Tax Day 2018 has come and gone. Have you cleaned up the mess from the celebration? Has your hangover faded into memory? Now all that’s left is to box up those records and store them somewhere safe, for . . . how long? Storing tax records is lots of fun, said no one ever, but it is important. The IRS says you should generally keep your records for three years from the date you file your return, or indefinitely if you file a fraudulent return. Having said that, some tax records have lasted a lot longer than that!Continue reading →
By all rights, “Tax Day” ought to be one of our favorite holidays, like “Christmas in April” without the carols, the hype, or the eggnog. That’s because eighty percent of us get refunds, averaging $2,782 each in 2017. (When was the last time Santa Claus left three grand in your stocking?) Of course, that means 20% of us are writing checks to the IRS. And if you’re among that 20%, we sympathize. We know it hurts. But we’re confident it does’t hurt nearly as much for you as it does for a “master of the Universe” named John Paulson.
paying more than you have to still stings, no matter how much it is. That’s where we come in. We give you a plan to pay less, no matter which of your three homes you’re enjoying right now. So call us for that plan, and let’s see how much we can help you save!Continue reading →
St. Patrick’s Day is here, and every “Irish for a day” tippler in your social circle will take advantage of this convenient excuse to haul grandma out of the house for a little day-drinking. (It seems unnecessary on a Saturday, but whatever.) Faux-Irish saloons across America are tapping kegs of Guinness, pouring shots of Jameson, and covering their walls and ceilings in every Celtic cliche they can find: the shamrocks, the hats, the green beads, and of course, the leprechaun jealously guarding his pot of gold at the end of the rainbow.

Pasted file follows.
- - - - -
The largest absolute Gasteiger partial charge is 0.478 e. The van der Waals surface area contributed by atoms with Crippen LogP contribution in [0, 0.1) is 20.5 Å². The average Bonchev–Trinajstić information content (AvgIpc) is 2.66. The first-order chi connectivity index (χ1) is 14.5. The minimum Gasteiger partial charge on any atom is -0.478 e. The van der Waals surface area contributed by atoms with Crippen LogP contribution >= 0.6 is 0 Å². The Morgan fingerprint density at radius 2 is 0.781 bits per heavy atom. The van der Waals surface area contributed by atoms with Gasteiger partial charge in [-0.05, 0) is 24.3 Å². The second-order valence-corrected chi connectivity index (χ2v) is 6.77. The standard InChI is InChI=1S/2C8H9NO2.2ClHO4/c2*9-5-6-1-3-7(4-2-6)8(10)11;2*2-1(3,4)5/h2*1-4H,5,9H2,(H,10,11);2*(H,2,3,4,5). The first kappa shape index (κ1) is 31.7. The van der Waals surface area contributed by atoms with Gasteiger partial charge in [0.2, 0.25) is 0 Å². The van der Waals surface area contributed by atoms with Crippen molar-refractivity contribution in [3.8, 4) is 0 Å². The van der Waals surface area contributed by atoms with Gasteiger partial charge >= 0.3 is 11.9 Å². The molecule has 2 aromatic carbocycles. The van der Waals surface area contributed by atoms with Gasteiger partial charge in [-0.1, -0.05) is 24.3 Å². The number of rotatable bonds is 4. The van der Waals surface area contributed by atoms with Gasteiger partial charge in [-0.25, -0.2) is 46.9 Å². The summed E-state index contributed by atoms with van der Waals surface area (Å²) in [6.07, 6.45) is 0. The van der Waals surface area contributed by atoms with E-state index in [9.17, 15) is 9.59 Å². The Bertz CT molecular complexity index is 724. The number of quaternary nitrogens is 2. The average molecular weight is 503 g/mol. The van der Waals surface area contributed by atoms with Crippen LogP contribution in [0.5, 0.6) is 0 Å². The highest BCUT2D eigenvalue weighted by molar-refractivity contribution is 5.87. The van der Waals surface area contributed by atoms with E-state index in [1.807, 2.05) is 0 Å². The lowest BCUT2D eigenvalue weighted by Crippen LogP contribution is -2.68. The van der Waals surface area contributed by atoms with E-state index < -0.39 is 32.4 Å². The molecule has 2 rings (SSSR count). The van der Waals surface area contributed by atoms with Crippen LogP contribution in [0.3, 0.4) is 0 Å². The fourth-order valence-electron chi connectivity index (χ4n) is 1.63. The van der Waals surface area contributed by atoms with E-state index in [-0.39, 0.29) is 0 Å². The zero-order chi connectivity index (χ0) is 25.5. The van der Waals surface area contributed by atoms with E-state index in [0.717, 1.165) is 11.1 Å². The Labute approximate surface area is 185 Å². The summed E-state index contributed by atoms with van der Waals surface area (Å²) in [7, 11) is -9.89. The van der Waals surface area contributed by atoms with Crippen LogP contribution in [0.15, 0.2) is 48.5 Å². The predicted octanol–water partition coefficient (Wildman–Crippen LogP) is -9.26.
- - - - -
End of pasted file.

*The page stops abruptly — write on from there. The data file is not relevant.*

Now, leprechauns are usually pretty happy little fellas. Wouldn’t you be happy if you found a pot of gold in some misty bog? But this isn’t always true, as you’ll see if you look at the University of Notre Dame “Fighting Irish” mascot. Have you ever wondered why that little guy is so hostile? Maybe it’s because he just discovered the IRS wants a share of his stash!Continue reading →
We Americans have fought with our internal revenue code since 1913. But slicing and dicing income, deductions, and a dizzying array of business and personal credits is hardly the only way that Uncle Sam could raise the money he needs to pay for guns and butter. State and local governments also use sales taxes, payroll taxes, property taxes, excise taxes, and “gross receipts” taxes to fill their hungry coffers, too.
And then there are the more exotic taxes, the kind that sometimes live only in philosophers’ heads. The nineteenth-century economist Henry George argued that a land-value tax would raise wages, improve land use, and eliminate taxes on economic activity. More recently, economists and politicians have proposed carbon taxes, consumption taxes, and European-style value-added tax alternatives.Continue reading →
Two hundred and forty one years ago, we declared our independence from Mother England — over taxes, of course. But here on our side of the pond, we’ve never completely lost our affection for all things British. We applauded as the Queen celebrated her 70th wedding anniversary. Netflix fans who just finished binge-watching Stranger Things are eagerly awaiting Season Two of The Crown. And now, we’ve learned that Prince Harry and his longtime girlfriend, actress Meghan Markle, are getting married in May.
Here’s the issue: Markle isn’t a Brit. She’s a Yank. Buckingham Palace has already announced that Markle will become a British citizen, which involves passing a test with questions like “What did the Statute of Rhuddlan in 1284 lay the basis for?” The real problem with expatriating is the bloody exit tax. If your net worth is over $2 million, or your average annual income for the five years before you leave tops $162,000, you’ll owe tax on any appreciated assets you own, calculated as if you had sold them on the day you leave. That could make it frightfully expensive to move into a palace!Continue reading →